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Showing results for tags 'labor profit'.
For the first time in a VERY LONG time, I see a lot of positive news with regard to labor rates. More and more shop owners and managers are crunching their numbers and increasing their labor rates to better ensure their companies achieves a profit and also to be able to pay their employees what they deserve. Profit is needed in order to build for the future and to be able to attract quality people. I really think that this is perhaps the best time in our recent history to revisit your labor rates and bottom line and adjust your rates accordingly. Have you adjusted your labor rates recently, or plan on it?
First, I would be the last person to tell anyone that car counts is not a measurable and important KPI. Every shop needs to know their needed car count and what their sweet spot is. And then use that KPI to understand other important KPI's - ARO, Labor margin, part margins, etc. Now, with that said, the industry in general, has and will see, a decline in the amount of times your customers will visit your shop. It was not that long ago when we had customers bring their cars in 4 to 5 times per year. That has changed. Plus with COVID and many people not using their cars as they used to, we cannot rely on trying increasing car counts. We should, rather, making sure that we make every vehicle visit...COUNT. Here is my strategy to drive up sales per visit, while promoting the right culture with your customers: Ensure that the customer experience is the best on the planet! - Give every customer a reason to return back to you. Perform a complete MPI on each vehicle, but find out the particular needs of customers. What is their car used for? Get your entire staff to understand that the customer is everything and their safety and their car care needs are most important. Promote your Culture of taking care of people, not sales - Believe me, sales will come and so will the profits. Promote vehicle maintenance, safety, and reducing the overall cost of owning their car. NOW HERE'S THE TOUGH ONE: PLEASE BOOK THE NEXT APPOINTMENT AT CAR DELIVERY! Doctors do it, dentists do it, boiler service companies do it, hair dressers do it, nail salons do it, ..even chimney cleaning companies do it! It's not hard, just do it. Hope this helps. Thoughts???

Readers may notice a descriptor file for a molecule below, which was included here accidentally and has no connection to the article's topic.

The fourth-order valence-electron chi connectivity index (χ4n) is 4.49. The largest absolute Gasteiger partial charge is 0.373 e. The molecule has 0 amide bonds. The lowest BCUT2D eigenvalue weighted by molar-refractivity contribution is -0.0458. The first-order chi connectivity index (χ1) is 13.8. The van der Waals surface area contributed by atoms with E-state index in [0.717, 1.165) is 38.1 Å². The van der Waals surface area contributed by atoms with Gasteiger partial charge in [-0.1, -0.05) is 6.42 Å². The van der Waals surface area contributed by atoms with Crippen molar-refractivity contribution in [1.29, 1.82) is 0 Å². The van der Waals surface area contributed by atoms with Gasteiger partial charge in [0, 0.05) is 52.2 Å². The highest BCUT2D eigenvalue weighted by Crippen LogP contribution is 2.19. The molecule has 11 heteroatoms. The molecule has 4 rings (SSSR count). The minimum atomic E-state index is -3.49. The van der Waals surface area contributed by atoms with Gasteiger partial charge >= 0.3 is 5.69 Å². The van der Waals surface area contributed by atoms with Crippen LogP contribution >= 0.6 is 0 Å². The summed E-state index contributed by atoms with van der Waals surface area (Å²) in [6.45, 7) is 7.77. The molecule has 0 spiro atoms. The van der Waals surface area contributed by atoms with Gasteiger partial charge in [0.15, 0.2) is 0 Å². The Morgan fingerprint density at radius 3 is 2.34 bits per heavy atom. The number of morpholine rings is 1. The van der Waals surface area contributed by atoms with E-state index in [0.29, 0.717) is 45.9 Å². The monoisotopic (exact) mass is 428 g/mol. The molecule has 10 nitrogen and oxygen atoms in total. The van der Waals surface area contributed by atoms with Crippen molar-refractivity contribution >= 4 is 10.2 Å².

Some repair operations have finality to them. By that, I am referring to jobs that do not require additional labor after the job is complete. For example; installing a tail light lens, set of wipers, an air filter or cabin filter. Once these jobs are done, they are done. There are other labor operations, such as brake work and wheel alignments, that even though a road test is required after completion, there is enough gross profit built into these jobs, that we do not need to worry about the total labor charges. Now, let’s take an O2 sensor, catalytic converter or other similar jobs. Theses jobs are not over once the part is installed. The tech needs to retest the system and the component, verify the repair and road test the vehicle. In addition, more time is needed to sell that type of repair. Where I am going with this? Understand that you need additional labor charges for retesting, verifying the repair and road testing. The labor time to replace an oxygen sensor is only part of the repair. You also need to account for the additional time needed to complete the operation: retesting, verifying and road testing. Not taking this into account could hurt labor production, which will affect your bottom line. Oh yes, I am hoping that everyone is getting paid for testing too.